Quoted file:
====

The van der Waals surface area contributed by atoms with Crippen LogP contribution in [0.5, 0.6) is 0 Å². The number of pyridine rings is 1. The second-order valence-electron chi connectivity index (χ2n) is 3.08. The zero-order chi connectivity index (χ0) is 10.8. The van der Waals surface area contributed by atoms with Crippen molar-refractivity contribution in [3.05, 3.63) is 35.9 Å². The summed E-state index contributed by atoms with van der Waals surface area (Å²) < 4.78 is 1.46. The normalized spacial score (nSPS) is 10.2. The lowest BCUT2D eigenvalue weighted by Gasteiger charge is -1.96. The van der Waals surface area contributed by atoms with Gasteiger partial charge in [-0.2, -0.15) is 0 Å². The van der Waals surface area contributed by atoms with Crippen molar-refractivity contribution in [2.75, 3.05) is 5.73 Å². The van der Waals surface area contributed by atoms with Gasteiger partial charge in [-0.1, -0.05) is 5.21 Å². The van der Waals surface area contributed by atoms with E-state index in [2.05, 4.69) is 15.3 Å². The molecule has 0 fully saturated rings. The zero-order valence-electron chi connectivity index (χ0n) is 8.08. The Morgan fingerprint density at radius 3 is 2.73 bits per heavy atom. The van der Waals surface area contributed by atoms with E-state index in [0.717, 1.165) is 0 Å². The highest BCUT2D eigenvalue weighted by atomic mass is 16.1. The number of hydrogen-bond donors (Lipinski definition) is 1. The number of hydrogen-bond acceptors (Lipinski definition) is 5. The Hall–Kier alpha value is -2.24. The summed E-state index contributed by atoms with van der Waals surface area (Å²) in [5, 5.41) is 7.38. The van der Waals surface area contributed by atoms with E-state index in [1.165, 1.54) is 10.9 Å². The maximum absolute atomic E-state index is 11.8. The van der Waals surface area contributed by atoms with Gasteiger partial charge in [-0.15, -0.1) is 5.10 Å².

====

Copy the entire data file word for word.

The van der Waals surface area contributed by atoms with Crippen LogP contribution in [0.5, 0.6) is 0 Å². The number of pyridine rings is 1. The second-order valence-electron chi connectivity index (χ2n) is 3.08. The zero-order chi connectivity index (χ0) is 10.8. The van der Waals surface area contributed by atoms with Crippen molar-refractivity contribution in [3.05, 3.63) is 35.9 Å². The summed E-state index contributed by atoms with van der Waals surface area (Å²) < 4.78 is 1.46. The normalized spacial score (nSPS) is 10.2. The lowest BCUT2D eigenvalue weighted by Gasteiger charge is -1.96. The van der Waals surface area contributed by atoms with Gasteiger partial charge in [-0.2, -0.15) is 0 Å². The van der Waals surface area contributed by atoms with Crippen molar-refractivity contribution in [2.75, 3.05) is 5.73 Å². The van der Waals surface area contributed by atoms with Gasteiger partial charge in [-0.1, -0.05) is 5.21 Å². The van der Waals surface area contributed by atoms with E-state index in [2.05, 4.69) is 15.3 Å². The molecule has 0 fully saturated rings. The zero-order valence-electron chi connectivity index (χ0n) is 8.08. The Morgan fingerprint density at radius 3 is 2.73 bits per heavy atom. The van der Waals surface area contributed by atoms with E-state index in [0.717, 1.165) is 0 Å². The highest BCUT2D eigenvalue weighted by atomic mass is 16.1. The number of hydrogen-bond donors (Lipinski definition) is 1. The number of hydrogen-bond acceptors (Lipinski definition) is 5. The Hall–Kier alpha value is -2.24. The summed E-state index contributed by atoms with van der Waals surface area (Å²) in [5, 5.41) is 7.38. The van der Waals surface area contributed by atoms with E-state index in [1.165, 1.54) is 10.9 Å². The maximum absolute atomic E-state index is 11.8. The van der Waals surface area contributed by atoms with Gasteiger partial charge in [-0.15, -0.1) is 5.10 Å².